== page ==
SoRelle’s research explores how the development, design, and implementation of public policies shape the political behavior of both elites and ordinary Americans. She pays particular attention to policies designed to regulate the economic, social, and political behavior of American citizens and firms. Motivated by events surrounding the 2008 financial crisis, her current work examines how the development of a U.S. political economy of credit influences policymakers', public interest groups', and citizens' engagement in the politics of consumer financial protection and the consequences of that engagement for both political and economic inequality. She has worked in consumer legal advocacy and electoral politics.
In the News
Argues that the failure of federal policy makers to curb risky practices can be explained by the evolution of consumer finance policies aimed at encouraging easy credit in part by foregoing more stringent regulation. Explains how angry borrowers’ experiences with these policies teach them to focus their attention primarily on banks and lenders instead of demanding that lawmakers address predatory behavior.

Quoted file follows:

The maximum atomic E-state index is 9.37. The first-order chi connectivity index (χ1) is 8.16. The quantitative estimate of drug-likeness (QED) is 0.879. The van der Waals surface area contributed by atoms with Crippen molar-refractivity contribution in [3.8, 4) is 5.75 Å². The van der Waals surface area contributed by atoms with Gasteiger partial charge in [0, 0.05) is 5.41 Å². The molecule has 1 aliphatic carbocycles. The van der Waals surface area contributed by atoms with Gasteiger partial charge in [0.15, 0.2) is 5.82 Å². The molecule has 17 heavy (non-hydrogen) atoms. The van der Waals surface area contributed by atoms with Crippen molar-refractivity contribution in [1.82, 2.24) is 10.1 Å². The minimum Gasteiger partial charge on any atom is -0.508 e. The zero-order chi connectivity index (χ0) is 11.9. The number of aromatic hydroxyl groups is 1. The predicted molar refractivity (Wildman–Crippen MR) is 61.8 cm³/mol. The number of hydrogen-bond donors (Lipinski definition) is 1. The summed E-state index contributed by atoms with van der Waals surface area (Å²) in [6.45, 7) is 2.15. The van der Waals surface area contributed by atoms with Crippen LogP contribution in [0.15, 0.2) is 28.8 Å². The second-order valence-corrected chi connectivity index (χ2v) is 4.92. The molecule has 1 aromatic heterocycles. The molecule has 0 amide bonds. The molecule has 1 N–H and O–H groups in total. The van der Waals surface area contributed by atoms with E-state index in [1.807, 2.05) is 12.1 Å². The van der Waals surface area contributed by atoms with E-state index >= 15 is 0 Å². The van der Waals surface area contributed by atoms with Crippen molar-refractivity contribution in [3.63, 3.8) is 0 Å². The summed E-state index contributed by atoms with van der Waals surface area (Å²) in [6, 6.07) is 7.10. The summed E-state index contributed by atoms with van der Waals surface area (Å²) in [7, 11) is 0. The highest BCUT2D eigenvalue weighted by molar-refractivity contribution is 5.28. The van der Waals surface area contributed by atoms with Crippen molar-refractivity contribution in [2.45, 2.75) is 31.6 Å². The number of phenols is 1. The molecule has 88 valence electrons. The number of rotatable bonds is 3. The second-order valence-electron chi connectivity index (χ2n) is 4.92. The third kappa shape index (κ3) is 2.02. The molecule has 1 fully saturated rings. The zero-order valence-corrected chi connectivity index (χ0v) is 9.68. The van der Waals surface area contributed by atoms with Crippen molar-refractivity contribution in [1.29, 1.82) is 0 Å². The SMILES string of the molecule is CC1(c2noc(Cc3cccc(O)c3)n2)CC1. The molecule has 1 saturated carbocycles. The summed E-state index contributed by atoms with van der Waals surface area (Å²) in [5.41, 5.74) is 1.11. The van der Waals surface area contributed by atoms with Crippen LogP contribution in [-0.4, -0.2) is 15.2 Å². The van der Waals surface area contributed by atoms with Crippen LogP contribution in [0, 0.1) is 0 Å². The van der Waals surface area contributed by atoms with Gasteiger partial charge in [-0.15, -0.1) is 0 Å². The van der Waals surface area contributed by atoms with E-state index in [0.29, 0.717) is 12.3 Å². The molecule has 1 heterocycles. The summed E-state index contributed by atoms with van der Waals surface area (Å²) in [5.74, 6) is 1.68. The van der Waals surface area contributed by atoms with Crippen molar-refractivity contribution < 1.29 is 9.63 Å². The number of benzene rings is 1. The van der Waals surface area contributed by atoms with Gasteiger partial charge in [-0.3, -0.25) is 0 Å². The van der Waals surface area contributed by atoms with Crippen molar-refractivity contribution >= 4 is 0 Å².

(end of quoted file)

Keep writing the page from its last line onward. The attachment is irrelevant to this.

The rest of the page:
Explains how federal lawmakers from both parties have increasingly preempted state power across a number of policy areas, with Democrats doing so to expand regulation across the states and Republicans attempting to curtail it.
Provides a review of the existing work on policy feedback effects while outlining important avenues for future research.
Examines the efficacy of the counseling and education requirements introduced by the 2005 Bankruptcy Abuse Prevention and Consumer Protection Act (BAPCPA).